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Illustration: Annelise Capossela/Axios

New data reveals pregnant women are at an increased risk for severe illness and death if they contract the coronavirus, the CDC said Monday in a shift from its health advisory from June.

Why it matters: Pregnant women with symptoms of COVID-19 were more likely to require ventilation, and had a 70% increased chance of death compared to non-pregnant women with symptoms.

The big picture: Researchers say the increased risk might be related to physiologic changes in pregnancy, like increased heart rate and oxygen consumption, decreased lung capacity, a shift away from cell-mediated immunity and increased risk for thromboembolic disease.

  • 409,462 symptomatic women between ages 15 to 44 were studied, including 23,434 pregnant women.
  • Pregnant women are three times more likely to be admitted to an ICU and to require mechanical ventilation.

Noteworthy: Though the sample was not nationally representative, another CDC study released Monday said women who tested positive for COVID-19 were at an increased risk of delivering babies prematurely.

  • The findings are consistent with earlier studies showing slightly higher percentages of pre-term deliveries among women diagnosed with COVID-19.

Go deeper

Updated 17 hours ago - Politics & Policy

Coronavirus dashboard

Illustration: Aïda Amer/Axios

  1. Health: CDC director warns "now is not the time" to lift COVID restrictions — Exclusive: Teenagers' mental health claims doubled last spring.
  2. Axios-Ipsos poll: Americans' hopes rise after a year of COVID
  3. Vaccine: J&J CEO "absolutely" confident in vaccine distribution goals — Vaccine hesitancy is shrinking.
  4. World: China and Russia vaccinate the world, for now.
  5. Energy: Global carbon emissions rebound to pre-COVID levels.
  6. Local: Florida gets more good vaccine newsMinnesota's hunger problem grows amid pandemic — Denver's fitness industry eyes a pandemic recovery.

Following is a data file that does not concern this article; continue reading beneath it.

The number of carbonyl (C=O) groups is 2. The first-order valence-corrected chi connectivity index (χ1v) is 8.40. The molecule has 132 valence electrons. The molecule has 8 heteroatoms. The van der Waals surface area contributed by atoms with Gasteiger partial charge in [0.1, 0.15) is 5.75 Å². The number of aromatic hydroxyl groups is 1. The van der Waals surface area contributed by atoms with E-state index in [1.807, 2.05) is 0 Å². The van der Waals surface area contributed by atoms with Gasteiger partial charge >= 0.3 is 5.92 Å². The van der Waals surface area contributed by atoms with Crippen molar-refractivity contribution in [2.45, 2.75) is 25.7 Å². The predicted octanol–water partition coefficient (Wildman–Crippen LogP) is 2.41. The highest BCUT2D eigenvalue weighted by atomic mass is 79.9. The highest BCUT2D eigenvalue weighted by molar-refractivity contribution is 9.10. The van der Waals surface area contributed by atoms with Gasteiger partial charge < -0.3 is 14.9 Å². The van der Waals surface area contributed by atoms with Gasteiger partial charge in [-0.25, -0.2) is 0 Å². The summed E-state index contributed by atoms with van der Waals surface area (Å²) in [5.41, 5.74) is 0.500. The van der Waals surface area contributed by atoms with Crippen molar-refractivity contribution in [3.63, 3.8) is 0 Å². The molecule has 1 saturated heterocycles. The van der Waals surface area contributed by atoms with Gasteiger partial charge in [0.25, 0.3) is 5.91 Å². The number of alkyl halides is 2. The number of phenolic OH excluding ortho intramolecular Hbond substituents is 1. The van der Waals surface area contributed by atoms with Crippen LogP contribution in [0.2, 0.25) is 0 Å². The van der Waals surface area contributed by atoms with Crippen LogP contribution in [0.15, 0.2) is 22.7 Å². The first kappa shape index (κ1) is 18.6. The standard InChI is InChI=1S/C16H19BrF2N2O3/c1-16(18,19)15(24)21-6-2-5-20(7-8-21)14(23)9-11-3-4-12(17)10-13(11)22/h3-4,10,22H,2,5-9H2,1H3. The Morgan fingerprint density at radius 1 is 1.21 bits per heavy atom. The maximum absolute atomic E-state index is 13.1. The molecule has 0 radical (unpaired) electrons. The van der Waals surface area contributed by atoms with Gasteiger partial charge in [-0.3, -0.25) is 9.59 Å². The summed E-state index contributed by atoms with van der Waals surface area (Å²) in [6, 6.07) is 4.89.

Jan 29, 2021 - Health

J&J says its one-shot vaccine is 66% effective against moderate to severe COVID

Photo: Thiago Prudêncio/SOPA Images/LightRocket via Getty Images

Johnson & Johnson announced Friday that its single-shot coronavirus vaccine was 66% effective in protecting against moderate to severe COVID-19 disease in Phase 3 trials, which was comprised of nearly 44,000 participants across eight countries.

Between the lines: The vaccine was 72% effective in the U.S., but only 57% effective in South Africa, where a more contagious variant has been spreading. It prevented 85% of severe infections and 100% of hospitalizations and deaths, according to the company.

Jan 29, 2021 - Health

Ex-CDC director Tom Frieden on the next COVID-19 vaccines

Americans fortunate enough to receive COVID vaccines now, outside of clinical trials, are getting shots made by either Pfizer or Moderna. But newly released data from Novavax and Johnson & Johnson suggests that more vaccines could be on the way, with J&J's requiring a single dose.

Axios Re:Cap digs into the news and why it matters with Tom Frieden, former head of the CDC, as COVID-19 variants spread globally.